Composing graphical models with neural networks for structured representations and fast inference
(Johnson et al., 2016) at NIPS
NB: I link to an updated version of the paper on arXiv. Wish they could retroactively correct the NIPS version.
My office the summer I worked at Harvard was right across from Ryan P. Adams’s. Cool to see that he’s making contributions at Twitter. The gist of this paper is that they’ve connected nonlinear likelihoods to latent-variable graphical models.
Neural networks are flexible but slow and opaque. Graphical models are interpretable and quick to perform inference with but rigid. What if we could combine them?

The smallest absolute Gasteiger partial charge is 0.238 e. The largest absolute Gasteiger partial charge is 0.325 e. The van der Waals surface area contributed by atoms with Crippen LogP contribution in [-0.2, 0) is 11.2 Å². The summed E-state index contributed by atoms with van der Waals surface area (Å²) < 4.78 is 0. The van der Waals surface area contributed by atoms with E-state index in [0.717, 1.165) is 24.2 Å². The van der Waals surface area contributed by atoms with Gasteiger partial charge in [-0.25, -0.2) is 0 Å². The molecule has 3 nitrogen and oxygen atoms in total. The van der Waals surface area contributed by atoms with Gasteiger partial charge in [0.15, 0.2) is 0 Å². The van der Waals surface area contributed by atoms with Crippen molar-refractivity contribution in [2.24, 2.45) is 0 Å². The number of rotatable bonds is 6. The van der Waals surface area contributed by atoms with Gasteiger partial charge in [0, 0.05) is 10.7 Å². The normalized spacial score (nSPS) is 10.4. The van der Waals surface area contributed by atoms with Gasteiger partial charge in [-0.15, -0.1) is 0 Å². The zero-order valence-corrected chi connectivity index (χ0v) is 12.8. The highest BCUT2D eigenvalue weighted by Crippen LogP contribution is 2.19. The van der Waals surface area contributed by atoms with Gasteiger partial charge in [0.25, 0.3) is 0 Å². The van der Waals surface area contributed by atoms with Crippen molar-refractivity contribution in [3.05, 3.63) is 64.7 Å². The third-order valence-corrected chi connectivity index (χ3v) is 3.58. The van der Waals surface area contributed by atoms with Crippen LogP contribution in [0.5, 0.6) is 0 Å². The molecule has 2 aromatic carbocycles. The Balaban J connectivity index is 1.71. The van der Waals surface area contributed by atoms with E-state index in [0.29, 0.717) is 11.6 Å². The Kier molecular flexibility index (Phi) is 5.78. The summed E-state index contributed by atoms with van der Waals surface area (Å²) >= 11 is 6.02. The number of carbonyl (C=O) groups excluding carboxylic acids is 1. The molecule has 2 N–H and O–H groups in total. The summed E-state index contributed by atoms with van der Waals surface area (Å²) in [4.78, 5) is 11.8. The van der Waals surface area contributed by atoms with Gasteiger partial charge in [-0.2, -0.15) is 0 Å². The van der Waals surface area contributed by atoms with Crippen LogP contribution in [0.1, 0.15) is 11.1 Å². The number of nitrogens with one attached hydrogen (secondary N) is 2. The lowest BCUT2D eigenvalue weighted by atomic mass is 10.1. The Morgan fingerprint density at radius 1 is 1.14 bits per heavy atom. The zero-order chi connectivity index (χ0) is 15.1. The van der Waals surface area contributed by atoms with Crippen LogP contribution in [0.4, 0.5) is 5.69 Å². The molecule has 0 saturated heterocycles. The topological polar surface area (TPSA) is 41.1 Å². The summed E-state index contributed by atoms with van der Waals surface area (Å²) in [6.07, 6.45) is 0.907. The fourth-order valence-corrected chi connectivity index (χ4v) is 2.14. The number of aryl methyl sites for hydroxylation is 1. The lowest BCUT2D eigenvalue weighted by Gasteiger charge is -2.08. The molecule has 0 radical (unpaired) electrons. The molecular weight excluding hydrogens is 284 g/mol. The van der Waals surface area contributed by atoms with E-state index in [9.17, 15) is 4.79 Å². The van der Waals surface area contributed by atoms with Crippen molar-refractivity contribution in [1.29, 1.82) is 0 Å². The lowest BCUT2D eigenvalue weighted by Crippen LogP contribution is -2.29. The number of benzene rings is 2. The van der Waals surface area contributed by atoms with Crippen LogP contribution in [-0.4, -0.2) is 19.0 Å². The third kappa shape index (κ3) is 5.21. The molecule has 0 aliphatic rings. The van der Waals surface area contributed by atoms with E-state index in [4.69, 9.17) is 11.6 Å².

We rely on conjugacy: priors and likelihoods from the same family will have a posterior (basically their product) in the same family. This gives closed-form solutions that can be efficiently assessed. By contrast, a VAE (the hot new neural network architecture) that uses a Gaussian prior and a nonlinear likelihood model won’t have a nice, clean posterior. (If prior, likelihood, and posterior are confusing words, check out Bayes’s rule.)
The magic comes in the form of a conditional random field (CRF), a particular family of graphical models. Let a neural network output the CRF’s potentials instead of parameters of the distribution.
By learning to compute the potentials then using the CRF to reason with them, they preserve the fast inference that they’d like to have.